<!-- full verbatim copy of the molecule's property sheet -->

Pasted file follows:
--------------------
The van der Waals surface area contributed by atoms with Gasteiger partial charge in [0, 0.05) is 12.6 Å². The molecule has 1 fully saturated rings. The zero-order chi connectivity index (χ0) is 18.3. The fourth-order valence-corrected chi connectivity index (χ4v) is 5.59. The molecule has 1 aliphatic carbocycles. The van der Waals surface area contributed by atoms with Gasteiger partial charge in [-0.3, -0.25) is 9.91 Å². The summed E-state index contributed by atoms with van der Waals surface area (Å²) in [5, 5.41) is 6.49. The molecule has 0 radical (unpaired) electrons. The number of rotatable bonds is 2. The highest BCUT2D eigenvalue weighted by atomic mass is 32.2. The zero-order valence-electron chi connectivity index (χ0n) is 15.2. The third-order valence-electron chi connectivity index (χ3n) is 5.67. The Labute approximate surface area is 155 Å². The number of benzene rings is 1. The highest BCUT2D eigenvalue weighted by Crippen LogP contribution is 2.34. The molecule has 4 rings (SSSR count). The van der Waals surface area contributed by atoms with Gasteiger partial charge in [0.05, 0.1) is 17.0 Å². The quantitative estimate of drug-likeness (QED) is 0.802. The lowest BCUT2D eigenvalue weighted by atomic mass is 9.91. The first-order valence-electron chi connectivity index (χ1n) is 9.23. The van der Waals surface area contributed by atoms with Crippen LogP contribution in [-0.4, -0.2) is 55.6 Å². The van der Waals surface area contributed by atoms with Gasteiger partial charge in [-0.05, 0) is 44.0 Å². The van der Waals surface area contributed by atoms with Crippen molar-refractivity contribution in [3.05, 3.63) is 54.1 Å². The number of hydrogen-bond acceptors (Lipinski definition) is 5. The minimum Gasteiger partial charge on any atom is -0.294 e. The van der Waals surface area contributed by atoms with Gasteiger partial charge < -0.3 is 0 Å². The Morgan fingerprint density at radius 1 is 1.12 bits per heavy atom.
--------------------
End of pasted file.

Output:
The van der Waals surface area contributed by atoms with Gasteiger partial charge in [0, 0.05) is 12.6 Å². The molecule has 1 fully saturated rings. The zero-order chi connectivity index (χ0) is 18.3. The fourth-order valence-corrected chi connectivity index (χ4v) is 5.59. The molecule has 1 aliphatic carbocycles. The van der Waals surface area contributed by atoms with Gasteiger partial charge in [-0.3, -0.25) is 9.91 Å². The summed E-state index contributed by atoms with van der Waals surface area (Å²) in [5, 5.41) is 6.49. The molecule has 0 radical (unpaired) electrons. The number of rotatable bonds is 2. The highest BCUT2D eigenvalue weighted by atomic mass is 32.2. The zero-order valence-electron chi connectivity index (χ0n) is 15.2. The third-order valence-electron chi connectivity index (χ3n) is 5.67. The Labute approximate surface area is 155 Å². The number of benzene rings is 1. The highest BCUT2D eigenvalue weighted by Crippen LogP contribution is 2.34. The molecule has 4 rings (SSSR count). The van der Waals surface area contributed by atoms with Gasteiger partial charge in [0.05, 0.1) is 17.0 Å². The quantitative estimate of drug-likeness (QED) is 0.802. The lowest BCUT2D eigenvalue weighted by atomic mass is 9.91. The first-order valence-electron chi connectivity index (χ1n) is 9.23. The van der Waals surface area contributed by atoms with Crippen LogP contribution in [-0.4, -0.2) is 55.6 Å². The van der Waals surface area contributed by atoms with Gasteiger partial charge in [-0.05, 0) is 44.0 Å². The van der Waals surface area contributed by atoms with Crippen molar-refractivity contribution in [3.05, 3.63) is 54.1 Å². The number of hydrogen-bond acceptors (Lipinski definition) is 5. The minimum Gasteiger partial charge on any atom is -0.294 e. The van der Waals surface area contributed by atoms with Gasteiger partial charge < -0.3 is 0 Å². The Morgan fingerprint density at radius 1 is 1.12 bits per heavy atom.